Since the facade is dominated by black stones, the church was formerly
called Qara Kelissa (or black monastery) by the natives.

During the reign of Fath-Alishah, new structures were added to St.

Tatavous Church upon the order of Abbas Mirza, the crown prince,
and the governor of the region.

The renovations resulted in the enlargement of the prayer hall and
the small old church was converted into a prayer platform, holding
the altar, the holy ornaments and a place where the priest could lead
the prayers.

The bell tower and the church entrance were situated at one side of
the new building, but unfortunately, this part remained incomplete.

Meanwhile, due to border skirmishes and other political disturbances
in the area, the church was abandoned and ruined. Some minor repairs
have been carried out in recent years.

Each year, in summer, many Armenians from all parts of Iran travel
to this site for prayer and pilgrimage. They come by jeeps or trucks
after crossing a very rough mountainous passage.

They flock around the church, stay for a few days and perform their
religions ceremonies. For the rest of the year, however, the church
remains deserted in that remote area.

The additions made to St. Tatavous Church on the order of Abbas
Mirza consist of embossed images of the apostles on the facade and
decorations of flowers, bushes, lion and sun figures and arabesques,
all of which had been done by Iranian craftsmen.

St. Simon Church in Shiraz

This is another relatively important, but not so old church in Shiraz.

The large hall is completely done in Iranian style while the roof is
Roman. Small barrel-shaped vaults, many Iranian artworks and stained
glass windowpanes adorn the church.

Another church called the Glory of Christ, stands at Qalat, 34
kilometers from Shiraz. This building has survived from the Qajar
period and is surrounded by charming gardens.

Isfahan churches

The most important historical church in Iran is the old cathedral,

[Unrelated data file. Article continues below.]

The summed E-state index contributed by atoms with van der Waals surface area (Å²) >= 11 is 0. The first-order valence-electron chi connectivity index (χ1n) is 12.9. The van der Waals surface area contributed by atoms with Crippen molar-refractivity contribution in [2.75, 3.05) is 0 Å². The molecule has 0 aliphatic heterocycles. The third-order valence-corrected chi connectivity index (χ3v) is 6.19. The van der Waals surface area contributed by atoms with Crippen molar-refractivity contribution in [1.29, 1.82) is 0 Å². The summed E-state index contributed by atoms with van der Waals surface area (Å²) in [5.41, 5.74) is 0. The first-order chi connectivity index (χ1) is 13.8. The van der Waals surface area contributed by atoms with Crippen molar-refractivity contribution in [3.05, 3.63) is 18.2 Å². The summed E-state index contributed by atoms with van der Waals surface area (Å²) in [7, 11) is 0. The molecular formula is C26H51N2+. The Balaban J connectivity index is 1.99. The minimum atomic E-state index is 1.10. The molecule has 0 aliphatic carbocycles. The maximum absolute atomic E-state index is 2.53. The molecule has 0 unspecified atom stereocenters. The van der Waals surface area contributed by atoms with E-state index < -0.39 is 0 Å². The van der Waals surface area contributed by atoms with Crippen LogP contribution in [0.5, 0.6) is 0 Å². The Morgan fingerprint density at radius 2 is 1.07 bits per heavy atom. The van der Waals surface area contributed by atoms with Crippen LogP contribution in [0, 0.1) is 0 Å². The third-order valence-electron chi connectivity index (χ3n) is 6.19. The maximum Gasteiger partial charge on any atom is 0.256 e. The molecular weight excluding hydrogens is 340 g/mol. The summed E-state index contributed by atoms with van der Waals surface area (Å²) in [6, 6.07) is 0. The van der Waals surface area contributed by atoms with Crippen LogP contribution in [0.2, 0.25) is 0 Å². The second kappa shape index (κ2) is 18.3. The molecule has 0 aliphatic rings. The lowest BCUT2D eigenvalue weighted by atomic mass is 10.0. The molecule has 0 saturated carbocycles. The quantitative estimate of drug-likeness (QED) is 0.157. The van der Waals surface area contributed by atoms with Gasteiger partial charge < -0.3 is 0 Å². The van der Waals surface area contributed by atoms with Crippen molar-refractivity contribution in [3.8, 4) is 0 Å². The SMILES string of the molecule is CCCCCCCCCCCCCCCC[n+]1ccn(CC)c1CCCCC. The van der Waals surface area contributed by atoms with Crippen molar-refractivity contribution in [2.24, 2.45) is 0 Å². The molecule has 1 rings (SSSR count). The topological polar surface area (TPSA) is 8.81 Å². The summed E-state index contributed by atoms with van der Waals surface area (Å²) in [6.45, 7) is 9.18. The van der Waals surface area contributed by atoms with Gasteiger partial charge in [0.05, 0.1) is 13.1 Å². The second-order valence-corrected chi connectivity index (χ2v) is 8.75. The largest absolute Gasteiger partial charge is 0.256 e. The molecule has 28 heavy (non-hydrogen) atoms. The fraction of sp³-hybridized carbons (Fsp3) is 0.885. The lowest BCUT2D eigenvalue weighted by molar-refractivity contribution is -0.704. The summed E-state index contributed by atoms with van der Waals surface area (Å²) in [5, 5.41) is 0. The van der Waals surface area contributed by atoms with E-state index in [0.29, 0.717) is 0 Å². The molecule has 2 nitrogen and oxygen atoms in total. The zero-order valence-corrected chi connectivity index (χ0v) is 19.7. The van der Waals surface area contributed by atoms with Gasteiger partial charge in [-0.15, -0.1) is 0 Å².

commonly referred to as Vank (which means "cathedral" in the Armenian

This large building was constructed during the reign of Shah Abbas I
and completely reflects Iranian architecture. It has a double-layer
brick dome that is very much similar to those built by the Safavids.

The interior of the church is decorated with glorious and beautiful
paintings and miniature works that represent biblical traditions and
the image of angels and apostles, all of which have been executed in
a mixture of Iranian and Italian styles. The ceiling and walls are
coated with tiles from the Safavid epoch.

At a corner of the large courtyard of the cathedral, offices and halls
have been built to accommodate guests, the Isfahan archbishop and
his retinue, as well as other important Armenian religious hierarchy
in Iran.

The church compound also includes a museum that is located in a
separate building. The museum displays historical records and relics,
and the edicts of Iranian kings dating back to the time of Shah Abbas
I. It also contains an interesting collection of artwork. Isfahan has
other historical churches, the most important of which is the Church
of Beit-ol-Lahm at Nazar Avenue. There is also the Yerevan Church in
Yerevan district.


#2 Yervant1


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Posted 07 October 2015 - 10:42 AM


14:42 07/10/2015 Â" MISCELLANEOUS

Two Armenian churches are on the list of the world's 23 most beautiful
churches, according to the Daily Telegraph.

One of them is Bethlehem church in Iran. Also known as Bedkhem Church,
this Armenian Apostolic 17th-century church can be found in Isfahan,
Iran's showstopper Safavid city that bedecked each street with glorious
monuments and buildings. It is decorated with 72 exquisite paintings,
including depictions of the Last Supper and the Expulsion from Eden,
but its dome is most defiantly beautiful, with gilding, dainty
windows and fine detail. Isfahan is home to some 7,000 Armenians,
who live in the Jolfa quarter. Although they are required to obey
Islamic dress codes by law, they retain their own culture, identity,
language, and 16 churches.

Also included in the list is Church of Saint Stephanos, Iran. In
the very north-west of Iran, this isolated Armenian church sits in
a green, verdant valley that counters the belief that Iran is just
desert and mosque. The vaults, arches and dome are decorated with
murals and relief work, while the shrine contains Safavid-era chairs,
three images of Mary and Jesus, and four Bibles. Some believe that
the bones in the gilded reliquary are those of Saint Gregory.

Church of Saint Stephanos, Iran



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#3 Yervant1


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Posted 27 February 2016 - 12:23 PM


February 26, 2016 - 17:03 AMT

PanARMENIAN.Net - Armenian protestant church inIstanbul's Beyoglu
district has been turned into a reception hall, Ermenihaber.am reports
citing Sozcu.

The first and second floors of the building, which was built in 1850
and was in active use until 1922, served as a school and a church,
respectively. The Beyoglu municipality declared the church a public